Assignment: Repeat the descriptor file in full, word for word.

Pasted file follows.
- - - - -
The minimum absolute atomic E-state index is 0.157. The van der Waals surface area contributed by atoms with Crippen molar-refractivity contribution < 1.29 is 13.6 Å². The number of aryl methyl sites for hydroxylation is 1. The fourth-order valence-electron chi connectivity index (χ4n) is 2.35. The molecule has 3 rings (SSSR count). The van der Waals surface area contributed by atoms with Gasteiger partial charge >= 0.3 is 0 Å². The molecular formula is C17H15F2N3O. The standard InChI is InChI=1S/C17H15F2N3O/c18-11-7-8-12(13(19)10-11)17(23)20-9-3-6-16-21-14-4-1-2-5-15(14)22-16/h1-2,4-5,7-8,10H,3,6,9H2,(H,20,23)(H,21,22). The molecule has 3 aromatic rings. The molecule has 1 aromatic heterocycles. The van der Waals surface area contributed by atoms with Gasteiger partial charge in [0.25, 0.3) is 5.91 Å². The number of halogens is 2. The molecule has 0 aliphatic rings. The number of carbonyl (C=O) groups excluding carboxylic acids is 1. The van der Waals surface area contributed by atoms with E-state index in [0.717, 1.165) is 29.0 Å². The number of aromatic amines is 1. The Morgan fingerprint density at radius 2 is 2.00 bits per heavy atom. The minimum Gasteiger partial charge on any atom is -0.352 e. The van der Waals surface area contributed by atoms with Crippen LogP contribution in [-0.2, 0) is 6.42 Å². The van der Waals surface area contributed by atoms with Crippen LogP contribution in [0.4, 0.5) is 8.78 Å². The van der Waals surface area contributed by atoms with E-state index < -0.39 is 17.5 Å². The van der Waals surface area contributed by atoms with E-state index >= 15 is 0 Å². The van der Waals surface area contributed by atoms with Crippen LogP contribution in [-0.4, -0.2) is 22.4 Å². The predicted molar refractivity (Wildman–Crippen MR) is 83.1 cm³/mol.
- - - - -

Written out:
The minimum absolute atomic E-state index is 0.157. The van der Waals surface area contributed by atoms with Crippen molar-refractivity contribution < 1.29 is 13.6 Å². The number of aryl methyl sites for hydroxylation is 1. The fourth-order valence-electron chi connectivity index (χ4n) is 2.35. The molecule has 3 rings (SSSR count). The van der Waals surface area contributed by atoms with Gasteiger partial charge >= 0.3 is 0 Å². The molecular formula is C17H15F2N3O. The standard InChI is InChI=1S/C17H15F2N3O/c18-11-7-8-12(13(19)10-11)17(23)20-9-3-6-16-21-14-4-1-2-5-15(14)22-16/h1-2,4-5,7-8,10H,3,6,9H2,(H,20,23)(H,21,22). The molecule has 3 aromatic rings. The molecule has 1 aromatic heterocycles. The van der Waals surface area contributed by atoms with Gasteiger partial charge in [0.25, 0.3) is 5.91 Å². The number of halogens is 2. The molecule has 0 aliphatic rings. The number of carbonyl (C=O) groups excluding carboxylic acids is 1. The van der Waals surface area contributed by atoms with E-state index in [0.717, 1.165) is 29.0 Å². The number of aromatic amines is 1. The Morgan fingerprint density at radius 2 is 2.00 bits per heavy atom. The minimum Gasteiger partial charge on any atom is -0.352 e. The van der Waals surface area contributed by atoms with Crippen LogP contribution in [-0.2, 0) is 6.42 Å². The van der Waals surface area contributed by atoms with Crippen LogP contribution in [0.4, 0.5) is 8.78 Å². The van der Waals surface area contributed by atoms with E-state index < -0.39 is 17.5 Å². The van der Waals surface area contributed by atoms with E-state index >= 15 is 0 Å². The van der Waals surface area contributed by atoms with Crippen LogP contribution in [-0.4, -0.2) is 22.4 Å². The predicted molar refractivity (Wildman–Crippen MR) is 83.1 cm³/mol.